International Journal of Humanities and Social Science

ISSN 2220-8488 (Print), 2221-0989 (Online) 10.30845/ijhss

“My Kingdom for a Horse”: The Biblical Source of the Bestiary in Richard III
Jean-Marc Chadelat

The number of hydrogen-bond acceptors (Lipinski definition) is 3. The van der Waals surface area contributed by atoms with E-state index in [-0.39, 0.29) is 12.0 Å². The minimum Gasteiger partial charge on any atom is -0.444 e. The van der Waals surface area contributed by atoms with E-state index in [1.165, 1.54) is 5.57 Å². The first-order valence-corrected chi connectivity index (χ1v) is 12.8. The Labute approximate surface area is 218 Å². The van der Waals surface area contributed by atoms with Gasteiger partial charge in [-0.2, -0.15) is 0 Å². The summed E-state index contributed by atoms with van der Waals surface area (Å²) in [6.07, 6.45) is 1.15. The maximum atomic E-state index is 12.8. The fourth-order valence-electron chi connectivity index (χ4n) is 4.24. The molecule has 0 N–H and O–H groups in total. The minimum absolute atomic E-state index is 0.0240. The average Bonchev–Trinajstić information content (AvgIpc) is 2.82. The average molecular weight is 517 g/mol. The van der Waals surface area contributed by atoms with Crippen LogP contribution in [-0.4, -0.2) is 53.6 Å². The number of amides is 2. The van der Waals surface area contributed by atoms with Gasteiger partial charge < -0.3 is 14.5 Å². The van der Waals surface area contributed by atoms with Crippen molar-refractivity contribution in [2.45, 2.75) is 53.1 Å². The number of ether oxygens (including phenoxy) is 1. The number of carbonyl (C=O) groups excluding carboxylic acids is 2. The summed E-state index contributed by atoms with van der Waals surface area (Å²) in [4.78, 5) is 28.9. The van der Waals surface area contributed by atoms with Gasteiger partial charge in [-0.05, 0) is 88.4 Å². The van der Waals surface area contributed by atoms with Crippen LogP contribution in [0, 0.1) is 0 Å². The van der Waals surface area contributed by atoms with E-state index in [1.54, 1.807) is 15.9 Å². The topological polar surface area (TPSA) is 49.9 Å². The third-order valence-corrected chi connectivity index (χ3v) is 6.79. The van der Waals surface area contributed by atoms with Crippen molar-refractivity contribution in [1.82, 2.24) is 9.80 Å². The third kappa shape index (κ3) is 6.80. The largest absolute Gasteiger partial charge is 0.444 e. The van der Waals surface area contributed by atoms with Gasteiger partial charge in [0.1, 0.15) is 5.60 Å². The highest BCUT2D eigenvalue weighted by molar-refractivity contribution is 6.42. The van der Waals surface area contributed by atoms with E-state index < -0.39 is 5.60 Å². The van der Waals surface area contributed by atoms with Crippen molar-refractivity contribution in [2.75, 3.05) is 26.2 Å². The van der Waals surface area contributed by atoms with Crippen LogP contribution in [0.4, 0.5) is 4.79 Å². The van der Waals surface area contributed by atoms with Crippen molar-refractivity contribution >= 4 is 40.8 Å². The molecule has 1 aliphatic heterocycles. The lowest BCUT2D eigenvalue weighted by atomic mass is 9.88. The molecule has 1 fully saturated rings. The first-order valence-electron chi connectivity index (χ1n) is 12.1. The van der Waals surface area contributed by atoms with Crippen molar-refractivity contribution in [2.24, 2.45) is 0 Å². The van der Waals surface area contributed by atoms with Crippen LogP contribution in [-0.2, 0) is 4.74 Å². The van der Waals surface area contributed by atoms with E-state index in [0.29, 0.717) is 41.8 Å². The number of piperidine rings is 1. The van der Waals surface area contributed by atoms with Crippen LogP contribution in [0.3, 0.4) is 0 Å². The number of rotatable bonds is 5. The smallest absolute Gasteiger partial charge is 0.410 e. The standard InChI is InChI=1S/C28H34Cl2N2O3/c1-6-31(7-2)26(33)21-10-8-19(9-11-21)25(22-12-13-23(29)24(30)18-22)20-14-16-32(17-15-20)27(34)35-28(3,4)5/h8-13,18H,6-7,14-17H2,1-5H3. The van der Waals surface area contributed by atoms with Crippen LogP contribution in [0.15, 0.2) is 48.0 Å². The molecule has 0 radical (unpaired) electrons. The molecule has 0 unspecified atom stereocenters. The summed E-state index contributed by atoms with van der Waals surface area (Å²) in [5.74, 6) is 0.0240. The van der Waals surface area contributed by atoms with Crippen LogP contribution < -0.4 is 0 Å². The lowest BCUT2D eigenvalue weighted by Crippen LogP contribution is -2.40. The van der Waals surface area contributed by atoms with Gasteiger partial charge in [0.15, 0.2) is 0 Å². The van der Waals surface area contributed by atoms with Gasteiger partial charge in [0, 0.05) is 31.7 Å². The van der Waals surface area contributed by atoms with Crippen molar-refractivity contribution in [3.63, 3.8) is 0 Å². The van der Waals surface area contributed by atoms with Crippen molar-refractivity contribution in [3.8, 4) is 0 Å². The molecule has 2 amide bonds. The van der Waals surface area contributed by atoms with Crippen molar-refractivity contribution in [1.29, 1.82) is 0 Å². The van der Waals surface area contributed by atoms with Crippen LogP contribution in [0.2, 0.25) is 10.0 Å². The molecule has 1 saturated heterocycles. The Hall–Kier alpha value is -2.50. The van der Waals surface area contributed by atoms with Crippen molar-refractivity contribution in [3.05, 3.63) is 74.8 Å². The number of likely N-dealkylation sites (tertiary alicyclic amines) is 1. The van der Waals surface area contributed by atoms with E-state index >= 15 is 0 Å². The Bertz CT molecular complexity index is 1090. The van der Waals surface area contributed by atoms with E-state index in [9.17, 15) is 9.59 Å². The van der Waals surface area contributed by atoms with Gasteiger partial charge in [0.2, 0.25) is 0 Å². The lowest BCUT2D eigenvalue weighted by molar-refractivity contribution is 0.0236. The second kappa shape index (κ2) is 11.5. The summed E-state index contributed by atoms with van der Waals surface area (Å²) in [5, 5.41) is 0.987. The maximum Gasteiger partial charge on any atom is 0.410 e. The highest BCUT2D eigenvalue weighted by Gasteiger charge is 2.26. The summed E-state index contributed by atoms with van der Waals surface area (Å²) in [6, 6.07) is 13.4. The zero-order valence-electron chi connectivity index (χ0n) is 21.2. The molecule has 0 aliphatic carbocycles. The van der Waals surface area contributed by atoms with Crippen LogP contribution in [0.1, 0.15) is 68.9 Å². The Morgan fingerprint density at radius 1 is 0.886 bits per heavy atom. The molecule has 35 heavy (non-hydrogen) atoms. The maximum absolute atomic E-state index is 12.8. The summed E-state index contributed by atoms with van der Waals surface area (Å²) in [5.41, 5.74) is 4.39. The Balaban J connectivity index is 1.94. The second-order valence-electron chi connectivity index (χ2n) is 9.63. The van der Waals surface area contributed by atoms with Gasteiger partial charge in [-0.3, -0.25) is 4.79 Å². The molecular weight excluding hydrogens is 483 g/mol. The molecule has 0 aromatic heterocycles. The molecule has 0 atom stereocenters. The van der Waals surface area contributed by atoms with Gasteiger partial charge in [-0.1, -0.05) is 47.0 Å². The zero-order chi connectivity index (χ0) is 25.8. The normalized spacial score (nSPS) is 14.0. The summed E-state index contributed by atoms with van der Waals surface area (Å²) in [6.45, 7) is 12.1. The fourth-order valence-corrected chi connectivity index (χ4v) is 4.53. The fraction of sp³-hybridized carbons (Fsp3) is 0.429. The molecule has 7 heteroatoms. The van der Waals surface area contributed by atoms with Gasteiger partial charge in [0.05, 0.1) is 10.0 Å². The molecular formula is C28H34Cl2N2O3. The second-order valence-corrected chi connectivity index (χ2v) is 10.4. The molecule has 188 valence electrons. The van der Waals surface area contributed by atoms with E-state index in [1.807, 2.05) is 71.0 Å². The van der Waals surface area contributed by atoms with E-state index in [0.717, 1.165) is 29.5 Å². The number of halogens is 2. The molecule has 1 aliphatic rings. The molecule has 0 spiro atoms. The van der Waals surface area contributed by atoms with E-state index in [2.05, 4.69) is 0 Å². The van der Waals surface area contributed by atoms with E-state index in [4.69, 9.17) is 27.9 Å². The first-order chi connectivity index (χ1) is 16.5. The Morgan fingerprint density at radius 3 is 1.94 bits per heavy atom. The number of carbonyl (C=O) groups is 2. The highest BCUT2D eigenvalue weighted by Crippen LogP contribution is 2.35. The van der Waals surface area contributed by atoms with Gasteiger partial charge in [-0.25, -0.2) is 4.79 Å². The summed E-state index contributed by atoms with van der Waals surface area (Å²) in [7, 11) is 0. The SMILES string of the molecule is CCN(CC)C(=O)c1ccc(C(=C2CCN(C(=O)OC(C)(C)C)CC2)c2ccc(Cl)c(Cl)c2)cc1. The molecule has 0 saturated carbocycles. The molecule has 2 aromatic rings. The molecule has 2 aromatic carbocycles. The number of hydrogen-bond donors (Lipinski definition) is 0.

The animal kingdom is well represented in Richard III, a play which abounds in repulsive, venomous, unclean creatures associated with the protagonist’s insidious behaviour and predacious nature. On a literal level, these infernal beasts are emblematic of his hellish character which is underscored throughout the play. The metaphorical animals, however, also intimate in allegoric significance the rejection of his spiritual vocation and the choice of a damnable life of which the play as a whole can be seen as a dramatic illustration. Shakespeare emphasizes Richard’s election of evil in a theological perspective showing how he willfully identifies with the animal features of his human nature to the exclusion of spiritual regeneration according to Pauline terminology. Whereas the horse he requests on the battlefield stands for the brittleness of his temporal power which doesn’t rely on God’s authority, the earthly kingdom he is willing to swap is the inverted figure of the spiritual promise of another world where peace and justice will prevail again for ever. The Antichrist’s spurious kingship must go so that God’s kingdom may come. In this scriptural light, Richard’s call for a horse to fight the wrong fight to the last corroborates the apocalyptic dimension of a conclusive play fraught with eschatology and full of irony.

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